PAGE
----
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Regional inequalities in England weakening councils’ financial resilience

New research from leading business and financial adviser Grant Thornton UK LLP finds that a combination of deprivation, levels of reserves and economic output are exacerbating existing issues within the local government funding system and resulting in a disparity in council resilience across the country.

In just twelve months, the analysis finds that one in five councils in England will be at risk of financial failure* without additional income or further spending cuts, with councils in the North (30%) twice as likely to be ‘at risk’ compared to those in the South (17%) and London (15%).

The number of councils ‘at risk’ increases to 41% in five years’ time. By this time, the North still has the highest percentage of councils in trouble (55%), compared to the South (35%) and London (39%).

This is partly due to the make-up of councils within each region. The North has a much higher number of metropolitan boroughs and unitary authorities, which are five times as likely to be at risk than county councils, which are predominantly located in the South.

chart depicting the percentage of councils at risk of failure
chart depicting the percentage of councils at risk of failureDownload Image

Reserve levels limiting resilience for Northern councils

The analysis finds that another main contributor to this position is that councils in the South have a much higher proportion of reserves as a percentage of net revenue expenditure, compared to those in the North.

Those in the South average at 152% of net revenue expenditure held as reserves, compared to 49% for councils in the North. This gives Southern councils a much greater ability to withstand one-off events or financial shocks, and a longer timeframe to be able to draw on reserves to counteract any income and expenditure deficit.

Deprivation and low economic output exacerbating strain on local councils

The analysis also finds that deprivation levels in local communities in the North far exceed those in the South of the country.** One in five people in the North live within one of the 10% most deprived areas in England. Compared to 1 in 49 people in London, and 1 in 27 people in the South.



1 in


live in the most deprived areas


1 in


live in the most deprived areas


1 in


live in the most deprived areas


1 in


live in the most deprived areas

The economy in the North also has the second lowest GVA(B) output, behind the Midlands (15%), making up just 22% of the national economic output across all industries.*** Whereas London and the South account for almost two-thirds (63%).

Economic output is naturally linked to factors such as: local house prices, which impacts the amount councils can raise from council tax; and the level of business activity, which impacts the amount councils can collect and retain from business rates.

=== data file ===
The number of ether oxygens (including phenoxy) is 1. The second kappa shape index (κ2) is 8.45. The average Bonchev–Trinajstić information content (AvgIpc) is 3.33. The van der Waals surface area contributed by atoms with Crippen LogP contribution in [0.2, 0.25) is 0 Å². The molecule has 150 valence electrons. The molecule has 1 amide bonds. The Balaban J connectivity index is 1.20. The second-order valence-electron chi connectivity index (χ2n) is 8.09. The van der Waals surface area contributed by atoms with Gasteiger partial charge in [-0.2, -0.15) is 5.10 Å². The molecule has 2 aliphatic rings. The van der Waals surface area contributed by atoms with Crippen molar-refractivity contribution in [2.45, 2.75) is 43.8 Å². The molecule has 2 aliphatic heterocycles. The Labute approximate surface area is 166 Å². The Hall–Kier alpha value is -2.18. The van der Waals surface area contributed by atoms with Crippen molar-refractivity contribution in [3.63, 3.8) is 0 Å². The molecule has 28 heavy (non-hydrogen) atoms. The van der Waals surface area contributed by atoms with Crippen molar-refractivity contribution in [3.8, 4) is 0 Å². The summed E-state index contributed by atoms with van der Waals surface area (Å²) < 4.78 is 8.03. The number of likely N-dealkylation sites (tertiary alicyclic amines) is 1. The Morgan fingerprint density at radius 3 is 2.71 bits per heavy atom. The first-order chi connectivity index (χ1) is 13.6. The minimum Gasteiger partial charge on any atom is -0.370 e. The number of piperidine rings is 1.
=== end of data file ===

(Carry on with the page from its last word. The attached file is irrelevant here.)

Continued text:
The firm also notes that consumer spending is normally significantly higher in areas of stronger economic performance, allowing councils to collect much higher levels of fees and charges for elements such as car parking, leisure, tourism and cultural activities.

Phillip Woolley, Head of Public Sector Consulting, Grant Thornton UK LLP, said:

“On current trajectories, the number of councils at risk of financial failure is set to double in the next five years. As more councils start to become financially vulnerable, we can see that the challenges already facing local government, from increased demand and service pressures, is being exacerbated by regional disparities across the country. Factors such as local deprivation and economic output combined with councils’ reserves levels has a significant impact on how resilient the local council may be to financial pressures in the future.

“But while our analysis shows that councils in the North are more likely to become ‘at risk’ of financial failure more quickly, the financial vulnerability of councils is a sector-wide issue. While more funding is one part of the solution, we know from previous analysis that there are also significant efficiency gains to be made in council services. Through effective investment in digital and technology, we estimate that councils could unlock an estimated £2billion across the sector as a whole. But councils don’t currently have the financial headroom available to invest in and unlock these opportunities.

“A combination of more fundamental reform to local government finance and funding, alongside a national programme of digital and technology investment to enable service modernisation, could offer a route out of the current crisis.” 


*Financial failure’ is defined as when a council’s reserves fall below 5% of their net revenue expenditure.
** English indices of deprivation 2019 - GOV.UK (
***Regional gross value added (balanced) by industry: local authorities by ITL1 region - Office for National Statistics (

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